Safety

  • Consider soil contaminants, poisonous plants, herbicides, pesticides, fertilizers, sharp objects.

  • Know your child’s allergies.

  • Be aware of rocks, logs and things that hide within and under like snakes.

  • Be aware that bees/wasps land on sweet smelling people (think perfume, fragrances, etc.) so don’t swat and rile them up.

  • Wear long pants if you think there might be ticks.

  • Learn how to and teach how to recognize poison sumac, ivy, and oak.

  • Inspect tools for defects or damage, including splintered handles, dull heads and blades, worth teeth or broken joints.

  • Instruct child on how to use the tool.

  • Don’t let children under 14 years old use power tools and only with adult supervision.

  • Don’t give young children sharp tools.

  • Every tool has a dangerous side, which you might paint red to make sure they understand and are careful. The red side should always be pointed down to the ground so no one trips, steps, or falls on the dangerous side.

  • Allow for adequate room when using a tool to prevent injury to others.

  • Use the proper tool for the work you are doing.

  • Rotate tasks to prevent repetitive motion injuries.

  • Lifting should be done with the knees and not the back.

  • Carry only the weight you can handle safely, regardless of your age.

  • Use wheelbarrows to move heavy loads and make smaller trips.

  • Hoses should be rolled up to prevent tripping.

  • Don’t leave pruning shears where children can get to them.

  • Don’t leave pruned stalks at child-eye level as the sharp points can do damage.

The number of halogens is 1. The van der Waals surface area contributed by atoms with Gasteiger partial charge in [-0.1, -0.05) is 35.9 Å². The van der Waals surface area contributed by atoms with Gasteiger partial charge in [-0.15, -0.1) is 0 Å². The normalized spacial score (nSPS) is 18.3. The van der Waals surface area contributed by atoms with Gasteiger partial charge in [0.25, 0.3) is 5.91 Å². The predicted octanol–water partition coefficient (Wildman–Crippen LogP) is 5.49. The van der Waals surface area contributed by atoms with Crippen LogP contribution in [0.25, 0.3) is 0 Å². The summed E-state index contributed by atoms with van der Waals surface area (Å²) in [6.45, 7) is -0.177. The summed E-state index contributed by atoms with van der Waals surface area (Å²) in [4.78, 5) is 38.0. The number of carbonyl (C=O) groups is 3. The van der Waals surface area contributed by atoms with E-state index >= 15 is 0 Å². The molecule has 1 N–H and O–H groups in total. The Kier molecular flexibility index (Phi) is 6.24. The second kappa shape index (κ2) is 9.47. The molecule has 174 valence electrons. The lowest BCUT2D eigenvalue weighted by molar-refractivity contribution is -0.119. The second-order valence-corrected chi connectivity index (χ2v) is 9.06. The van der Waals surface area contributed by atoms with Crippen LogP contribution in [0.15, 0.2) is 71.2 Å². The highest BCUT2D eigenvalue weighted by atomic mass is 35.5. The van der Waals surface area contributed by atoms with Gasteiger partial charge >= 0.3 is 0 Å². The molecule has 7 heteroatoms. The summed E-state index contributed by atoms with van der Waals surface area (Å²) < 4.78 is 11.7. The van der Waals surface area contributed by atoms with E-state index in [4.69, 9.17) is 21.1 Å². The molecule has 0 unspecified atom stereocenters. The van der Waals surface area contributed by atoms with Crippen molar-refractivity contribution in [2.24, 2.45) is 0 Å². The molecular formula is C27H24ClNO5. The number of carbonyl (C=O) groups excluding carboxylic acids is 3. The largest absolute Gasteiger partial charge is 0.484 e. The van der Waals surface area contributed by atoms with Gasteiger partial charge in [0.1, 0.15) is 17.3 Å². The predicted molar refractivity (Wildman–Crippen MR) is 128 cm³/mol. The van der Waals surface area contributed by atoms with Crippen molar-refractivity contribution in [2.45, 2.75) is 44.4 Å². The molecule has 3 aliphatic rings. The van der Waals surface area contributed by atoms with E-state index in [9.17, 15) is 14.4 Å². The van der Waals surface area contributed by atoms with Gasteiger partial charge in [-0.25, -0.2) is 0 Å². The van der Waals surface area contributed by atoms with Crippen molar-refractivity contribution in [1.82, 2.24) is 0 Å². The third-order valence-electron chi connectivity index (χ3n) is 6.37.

• Keep any garden chemical (don’t use them, but if you must) out of the reach of children. If you must have chemicals, keep them locked up in a storage area and never use them around children.

  • Never leave a toddler or young child outdoors unattended.

  • Teach them never to eat any plant unless an adult is supervising.

  • Don’t eat the soil.

  • Watch for plants with spiny leaves or thorns and remove them or just be aware of them.

  • Be watchful of children around ponds, pools, large puddles, buckets and large containers of any sort that may have water of any level in it or be a place where they can get stuck/trapped.

  • Most insects are harmless, but teach them to identify bees and wasps, fire ants, stinging caterpillars.

  • Use stakes taller than your toddler/young child as short stakes can cause eye injuries.

  • Fence off areas or fence in areas to keep children within a certain safe space.

  • Block off stairs and decks.

  • Keep deck furniture away from railings and balconies.

  • Make sure there are no sharp rocks or glass in the garden before you let your child go barefoot.

  • Store gas tanks for propane grills so children can’t reach the knobs.

  • Don’t use a power lawn mower when children are in the yard as they can throw objects a considerable distance with great force.

  • Always wash after gardening.

  • Use antiseptics on cuts or scrapes.

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